A fundamental factor in the interface of those with very differing views about the nature of the world and our place in it, especially the believer with the atheist, is the deep conviction and commitment that the parties bring to the table. The stakes are high in any conversation whether formal or informal. We put before other individuals what we believe and practice in this life. Those beliefs could change because of others’ strength of argument. We are guided in this life by what we believe. Our being is immersed in it. The motto of Phi Beta Kappa, the college honor society, is “Philosophy is the pilot of life.” Indeed, without our deep religious conviction we are lost on the tumultuous seas of this world. The loss of our conviction and commitment as believers would be disturbing and disorienting.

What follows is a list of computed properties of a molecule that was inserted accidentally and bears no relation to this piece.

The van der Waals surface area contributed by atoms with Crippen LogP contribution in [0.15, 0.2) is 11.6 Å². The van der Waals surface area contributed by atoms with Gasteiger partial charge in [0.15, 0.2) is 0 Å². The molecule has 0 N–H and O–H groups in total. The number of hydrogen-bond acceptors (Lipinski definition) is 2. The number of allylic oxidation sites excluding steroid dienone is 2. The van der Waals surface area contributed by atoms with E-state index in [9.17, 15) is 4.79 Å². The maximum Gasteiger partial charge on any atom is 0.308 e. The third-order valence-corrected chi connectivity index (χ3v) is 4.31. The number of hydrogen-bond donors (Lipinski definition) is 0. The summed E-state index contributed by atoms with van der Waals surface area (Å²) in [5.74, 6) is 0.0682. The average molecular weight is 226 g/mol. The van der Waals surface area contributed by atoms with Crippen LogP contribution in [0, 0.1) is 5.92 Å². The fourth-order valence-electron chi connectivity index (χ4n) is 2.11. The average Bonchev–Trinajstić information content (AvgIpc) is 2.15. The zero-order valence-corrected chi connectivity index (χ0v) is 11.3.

It does not take much for us to get angry at an interlocutor with an opposing view because of the risks to us. We may come to the point of thinking to ourselves, “Before my eyes my world is falling apart.” Now it is true that critical examination of one’s views is a good thing. We can review our perspective and assumptions and come forth with a clearer mind and stronger faith. But, we do not want to come forth from such a conversation without God. He is the foundation and hope of our lives.
We must remember that the atheist may also have deep religious convictions about the world. It may be that we will unsettle him. His life’s purpose has depended on the idea that the universe as a mechanical and material system is all that there is. There is no God; we do not have souls. But, this is exactly what we are trying to do, unsettle him. We wish the other to have hope, not despair. If the believer changes his mind, the atheist moves from despair to hope. The apologist is the instrument by which the Word of God comes to the committed atheist and others.
We have and will be defending the faith and witnessing to Christ before those who have deep conviction and commitments against Christian belief. We must act with “gentleness and respect,” and, at the same time, convince those with whom we speak to confess the Light of the world. (See Charles Taylor. A Secular Age for much more on what was presented here).
Michael G. Tavella
July 4, 2019